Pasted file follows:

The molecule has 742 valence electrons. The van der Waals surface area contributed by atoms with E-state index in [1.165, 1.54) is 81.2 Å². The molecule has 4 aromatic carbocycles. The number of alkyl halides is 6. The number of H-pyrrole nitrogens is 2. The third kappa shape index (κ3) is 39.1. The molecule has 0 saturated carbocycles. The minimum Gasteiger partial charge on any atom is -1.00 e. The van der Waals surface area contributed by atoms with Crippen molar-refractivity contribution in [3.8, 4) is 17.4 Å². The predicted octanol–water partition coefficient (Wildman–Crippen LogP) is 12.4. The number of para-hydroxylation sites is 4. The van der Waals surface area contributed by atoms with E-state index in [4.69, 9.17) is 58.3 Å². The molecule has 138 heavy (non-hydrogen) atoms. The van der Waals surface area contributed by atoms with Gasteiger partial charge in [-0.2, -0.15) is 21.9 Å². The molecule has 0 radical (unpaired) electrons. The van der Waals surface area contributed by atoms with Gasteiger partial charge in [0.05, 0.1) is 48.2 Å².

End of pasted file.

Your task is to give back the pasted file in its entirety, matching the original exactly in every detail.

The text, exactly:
The molecule has 742 valence electrons. The van der Waals surface area contributed by atoms with E-state index in [1.165, 1.54) is 81.2 Å². The molecule has 4 aromatic carbocycles. The number of alkyl halides is 6. The number of H-pyrrole nitrogens is 2. The third kappa shape index (κ3) is 39.1. The molecule has 0 saturated carbocycles. The minimum Gasteiger partial charge on any atom is -1.00 e. The van der Waals surface area contributed by atoms with Crippen molar-refractivity contribution in [3.8, 4) is 17.4 Å². The predicted octanol–water partition coefficient (Wildman–Crippen LogP) is 12.4. The number of para-hydroxylation sites is 4. The van der Waals surface area contributed by atoms with E-state index in [4.69, 9.17) is 58.3 Å². The molecule has 138 heavy (non-hydrogen) atoms. The van der Waals surface area contributed by atoms with Gasteiger partial charge in [-0.2, -0.15) is 21.9 Å². The molecule has 0 radical (unpaired) electrons. The van der Waals surface area contributed by atoms with Gasteiger partial charge in [0.05, 0.1) is 48.2 Å².